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Royal Temple Yacht Club

Royal Temple Yacht Club

The Royal Temple Yacht Club was founded on March 4, 1857, at the Ship Tavern, Essex Street, in the Temple, which hostelry, sharing the fate of many other buildings and streets in that part of London, has since been swept away by the tide of 'Strand improvements.'

The club's small fleet cruised and occasionally raced in the upper half of the Lower Thames. Its origin was, therefore, like that of many other clubs, humble.Among the earlier records, is mention in 1866 of a race from Charlton (whither the club had transferred its quarters) round the Ovens buoy, 'members only to steer.' In 1872 the club had migrated to Erith, and among that year's races was one to Margate on August 14. The following year found the club at Greenhithe, and after a short stay it had moved still further down the river to Gravesend, a race taking place in that year (1873) to Ramsgate.In April, 1888, quarters were rented at Ramsgate, and on August 4 there was a Channel race to Boulogne.

Owing to the steady growth of the club it became necessary to have permanent quarters. To provide these on the London river seemed to be out of the question. The club bad already gradually moved down the river, and the increase of docks, wharves, factories, chemical works, but, above all, cement works, may be said to have forced yachting out of the Thames proper, to drift into the Medway and Crouch. It was natural, therefore, that in 1895 it was decided to circularize the members with a view to seeking their support to a scheme for acquiring permanent club premises at Ramsgate, where these drawbacks did not prevail, and for which place the members seem to have had a long-standing affection. But with the apathy that very often exists in clubs, where the whole fabric is as a rule kept together by the energies of the few, only twenty members showed practical interest in the matter. These few guaranteed sufficient money, and a freehold was acquired, with the result that on May 30, 1896, a club-house was opened on the West Cliff by Lord Charles Beresford, C.B. (then Rear-Admiral).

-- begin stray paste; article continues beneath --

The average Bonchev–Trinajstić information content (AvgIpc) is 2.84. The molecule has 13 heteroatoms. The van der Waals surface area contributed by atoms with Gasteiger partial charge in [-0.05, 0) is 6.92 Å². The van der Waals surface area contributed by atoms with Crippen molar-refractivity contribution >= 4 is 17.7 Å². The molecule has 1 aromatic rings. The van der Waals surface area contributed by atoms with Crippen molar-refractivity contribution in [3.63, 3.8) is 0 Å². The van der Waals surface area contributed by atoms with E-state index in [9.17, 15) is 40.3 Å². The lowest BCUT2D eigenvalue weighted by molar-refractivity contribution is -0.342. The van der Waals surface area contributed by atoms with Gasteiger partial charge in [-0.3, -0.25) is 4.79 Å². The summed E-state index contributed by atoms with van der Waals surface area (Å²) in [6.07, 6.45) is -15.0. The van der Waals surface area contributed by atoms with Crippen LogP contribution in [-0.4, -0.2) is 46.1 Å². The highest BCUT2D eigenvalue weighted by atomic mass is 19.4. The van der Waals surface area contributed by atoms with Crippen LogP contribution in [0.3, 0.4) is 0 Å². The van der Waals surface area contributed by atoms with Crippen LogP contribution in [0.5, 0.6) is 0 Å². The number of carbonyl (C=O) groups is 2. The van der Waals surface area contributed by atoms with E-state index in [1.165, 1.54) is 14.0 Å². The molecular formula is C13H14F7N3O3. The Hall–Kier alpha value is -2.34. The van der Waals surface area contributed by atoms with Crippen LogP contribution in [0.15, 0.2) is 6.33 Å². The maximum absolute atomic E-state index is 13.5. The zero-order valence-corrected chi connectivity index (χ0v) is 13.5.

From this time the club came rapidly to the front.Baron Ferdinand de Rothschild was elected Commodore in 1897, and the title of 'Royal' was conferred on the club shortly afterwards, while in 1898 permission was granted by the Admiralty to wear the blue ensign.

On the untimely death of the Baron in the same year, Lord Charles Beresford, C.B., once more showing his interest in the club, became Commodore, which post he occupied until 1902, when, on account of his increasing responsibilities in the Fleet, he felt it his duty to retire, and the present Commodore, Sir W. Seymour King, K.C.I.E., M.P., was elected to the vacancy.The club won and twice successfully defended the Coupe de France, and in 1903 gave a race from Heligoland to Deal, in which the German Emperor's yacht Meteor competed.